Students learn to exchange information and to relate to the other individual in the conversation.  Topics cover basic conversation skills, such as joining a group, good introductions, changing the topic too quickly, when to interrupt, and more.

Being Responsible
Students learn ways to assume responsibility, including keeping a promise, doing chores at home, delivering messages, being on time, and more.

Solving Problems
Students explore possible solutions and consequences to everyday problems.  The situations include waiting to be picked up, anxiety about a dental checkup, being served strange food, and more.

Students practice using appropriate language and behavior in a variety of contexts.  The role-plays are a springboard to discussion about others' perspectives.  The situations include a substitute teacher, having a party, going on a field trip, and more.


Copyright © 2004

200 4" x 6" double-sided, coated, picture/stimuli cards; 9 instruction cards
  • Speech-language pathologists play a key role in diagnosing and enhancing children's social communication development (ASHA, 2004).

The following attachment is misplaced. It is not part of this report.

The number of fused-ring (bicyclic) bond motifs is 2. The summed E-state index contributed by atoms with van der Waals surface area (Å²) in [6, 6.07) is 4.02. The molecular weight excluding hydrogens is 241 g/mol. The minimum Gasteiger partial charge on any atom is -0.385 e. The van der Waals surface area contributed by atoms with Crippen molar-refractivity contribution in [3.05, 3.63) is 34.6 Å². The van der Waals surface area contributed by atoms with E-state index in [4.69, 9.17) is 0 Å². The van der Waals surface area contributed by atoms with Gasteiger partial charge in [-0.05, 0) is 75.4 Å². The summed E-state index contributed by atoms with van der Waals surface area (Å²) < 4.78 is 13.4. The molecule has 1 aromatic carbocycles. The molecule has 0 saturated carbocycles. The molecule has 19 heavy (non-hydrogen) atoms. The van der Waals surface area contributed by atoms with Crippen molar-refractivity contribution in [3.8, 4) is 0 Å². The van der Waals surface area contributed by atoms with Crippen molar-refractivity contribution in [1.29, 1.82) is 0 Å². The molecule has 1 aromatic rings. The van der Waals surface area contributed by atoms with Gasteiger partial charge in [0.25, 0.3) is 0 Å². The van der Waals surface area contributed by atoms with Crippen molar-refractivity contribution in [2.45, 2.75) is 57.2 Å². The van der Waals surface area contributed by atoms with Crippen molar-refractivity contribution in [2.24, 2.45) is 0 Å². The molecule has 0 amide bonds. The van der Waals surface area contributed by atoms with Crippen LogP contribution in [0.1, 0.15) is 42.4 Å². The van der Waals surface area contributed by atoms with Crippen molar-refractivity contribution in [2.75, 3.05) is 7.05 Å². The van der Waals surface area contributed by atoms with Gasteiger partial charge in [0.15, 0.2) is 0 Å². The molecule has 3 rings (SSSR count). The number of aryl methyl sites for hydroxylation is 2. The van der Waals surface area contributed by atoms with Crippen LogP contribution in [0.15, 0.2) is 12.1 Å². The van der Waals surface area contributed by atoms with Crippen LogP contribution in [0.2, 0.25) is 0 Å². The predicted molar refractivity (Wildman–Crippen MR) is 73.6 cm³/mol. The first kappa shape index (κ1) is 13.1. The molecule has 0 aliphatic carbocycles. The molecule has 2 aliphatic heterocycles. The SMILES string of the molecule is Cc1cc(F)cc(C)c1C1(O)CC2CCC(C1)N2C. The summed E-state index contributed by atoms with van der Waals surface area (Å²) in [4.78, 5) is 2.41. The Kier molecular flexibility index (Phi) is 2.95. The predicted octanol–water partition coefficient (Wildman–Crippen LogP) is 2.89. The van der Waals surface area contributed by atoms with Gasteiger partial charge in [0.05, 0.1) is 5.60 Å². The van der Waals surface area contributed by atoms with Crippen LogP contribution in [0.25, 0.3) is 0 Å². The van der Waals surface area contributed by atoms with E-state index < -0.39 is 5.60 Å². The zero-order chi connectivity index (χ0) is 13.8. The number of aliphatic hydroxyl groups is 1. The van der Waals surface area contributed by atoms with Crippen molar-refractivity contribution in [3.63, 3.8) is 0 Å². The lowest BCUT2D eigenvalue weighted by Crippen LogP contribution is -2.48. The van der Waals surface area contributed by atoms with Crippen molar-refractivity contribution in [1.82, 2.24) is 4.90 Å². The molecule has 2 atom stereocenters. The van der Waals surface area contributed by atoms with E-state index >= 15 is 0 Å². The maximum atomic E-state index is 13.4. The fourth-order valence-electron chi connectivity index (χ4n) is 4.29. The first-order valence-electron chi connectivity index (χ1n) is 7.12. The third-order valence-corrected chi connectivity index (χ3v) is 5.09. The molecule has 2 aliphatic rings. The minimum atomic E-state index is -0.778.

• Social skills are behaviors that need to be taught, acquired, and then practiced until the skill is exhibited fluently by a student in the appropriate setting (Lane et al., 2005).
  • Social skills intervention sessions occurring outside the traditional classroom have been effective in decreasing disruptive behavior in the classroom and negative social interactions on the playground (Lane et al., 2003).
  • Social skills intervention is a necessary component of a student's education and social success.  One's degree of social competence has important implication for a student's ability to form adaptive relationships with peers and adults (Walker et al., 1992).

No-Glamour Social Language/Behavior Cards incorporates these principles and is also based on expert professional practice.